Although the planning of this event began many months ago with many starts and stops along the way, this “perpetual plan ahead Coordinator” learned that an event could look like a choreographed ballet- complete with butterflies, ribbons, and balloons in a short time.
Life is about timing and in the end, the stately Connecticut State Police Museum and Education Center was the perfect venue and backdrop for our hosting. On May 29, 1903, Governor Abiram Chamberlain signed House Bill #247 which authorized the creation of the Connecticut State Police, the first of its kind in the country.
As I parked my car about 8:30 a.m. waiting for everyone else to arrive in the presence of the morning dew and brilliant sunshine, I wondered what this would turn out to be. Would the families come? Would law enforcement come? Would the media come? Would we be ready when Monica and her staff arrived? Not to worry! Not easy for a person who wants such things to be “near perfect.”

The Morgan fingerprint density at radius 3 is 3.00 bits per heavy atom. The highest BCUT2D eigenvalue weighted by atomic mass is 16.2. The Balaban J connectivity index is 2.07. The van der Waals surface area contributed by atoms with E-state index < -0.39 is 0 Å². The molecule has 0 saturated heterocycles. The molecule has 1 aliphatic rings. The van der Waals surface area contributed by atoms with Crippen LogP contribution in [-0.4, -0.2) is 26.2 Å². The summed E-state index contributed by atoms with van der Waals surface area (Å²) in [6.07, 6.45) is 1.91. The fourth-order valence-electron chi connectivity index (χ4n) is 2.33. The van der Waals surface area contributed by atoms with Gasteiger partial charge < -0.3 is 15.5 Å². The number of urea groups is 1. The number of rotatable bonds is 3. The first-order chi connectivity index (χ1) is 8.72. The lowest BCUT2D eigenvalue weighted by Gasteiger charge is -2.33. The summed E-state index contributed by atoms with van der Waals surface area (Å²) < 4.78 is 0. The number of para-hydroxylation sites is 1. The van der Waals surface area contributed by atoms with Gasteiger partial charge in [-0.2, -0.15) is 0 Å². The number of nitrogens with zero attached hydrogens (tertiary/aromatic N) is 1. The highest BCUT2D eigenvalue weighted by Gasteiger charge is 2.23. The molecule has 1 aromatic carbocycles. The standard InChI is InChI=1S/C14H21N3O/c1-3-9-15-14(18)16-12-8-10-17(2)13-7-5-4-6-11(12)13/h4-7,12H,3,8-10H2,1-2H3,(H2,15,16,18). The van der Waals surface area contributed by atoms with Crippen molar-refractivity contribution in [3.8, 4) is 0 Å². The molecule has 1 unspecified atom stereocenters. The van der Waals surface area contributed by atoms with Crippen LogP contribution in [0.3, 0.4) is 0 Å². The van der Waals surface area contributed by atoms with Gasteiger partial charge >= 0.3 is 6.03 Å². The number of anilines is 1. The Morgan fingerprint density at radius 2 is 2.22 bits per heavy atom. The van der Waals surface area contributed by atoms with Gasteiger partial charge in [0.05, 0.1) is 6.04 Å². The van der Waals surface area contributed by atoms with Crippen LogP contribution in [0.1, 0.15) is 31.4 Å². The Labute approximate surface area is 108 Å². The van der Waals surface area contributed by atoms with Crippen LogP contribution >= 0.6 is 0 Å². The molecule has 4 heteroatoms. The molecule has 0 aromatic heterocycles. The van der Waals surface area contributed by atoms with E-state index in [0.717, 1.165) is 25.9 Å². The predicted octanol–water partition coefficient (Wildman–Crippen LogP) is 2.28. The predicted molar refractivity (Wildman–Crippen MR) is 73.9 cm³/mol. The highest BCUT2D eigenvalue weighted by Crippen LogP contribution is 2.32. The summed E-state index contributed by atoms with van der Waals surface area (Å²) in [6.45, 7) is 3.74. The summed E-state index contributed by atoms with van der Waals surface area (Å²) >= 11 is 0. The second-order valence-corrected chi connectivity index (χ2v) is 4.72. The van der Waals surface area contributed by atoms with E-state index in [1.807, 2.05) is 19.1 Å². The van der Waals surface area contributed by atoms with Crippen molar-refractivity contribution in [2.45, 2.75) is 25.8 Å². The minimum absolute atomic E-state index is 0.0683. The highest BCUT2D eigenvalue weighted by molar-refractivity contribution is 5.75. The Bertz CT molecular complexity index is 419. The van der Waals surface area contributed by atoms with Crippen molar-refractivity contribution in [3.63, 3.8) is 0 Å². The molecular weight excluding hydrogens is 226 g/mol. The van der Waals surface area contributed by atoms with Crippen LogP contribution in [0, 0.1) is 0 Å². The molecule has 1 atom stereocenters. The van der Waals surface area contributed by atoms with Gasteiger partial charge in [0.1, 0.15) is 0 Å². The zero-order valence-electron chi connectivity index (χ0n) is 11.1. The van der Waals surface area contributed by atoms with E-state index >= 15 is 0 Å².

The detectives of the Connecticut State Police, particularly, Tonya Campagnone and her team, and Sergeant Elisa Tuozzoli and colleagues, Ann Mays and Jessica Agosto of the New Haven Missing Persons Unit, soon arrived to assist in unpacking my cram-filled car. A stress fracture did not keep this Coordinator down in the least! In fact, I couldn’t recall feeling pain-maybe because I was focusing on other people’s pain. What a great healing method!
Where to put things? Better here, or over there? Do we have enough tables? Food and drink generously donated by New Haven restaurants and real bathroom facilities, were relative luxuries on this grueling journey.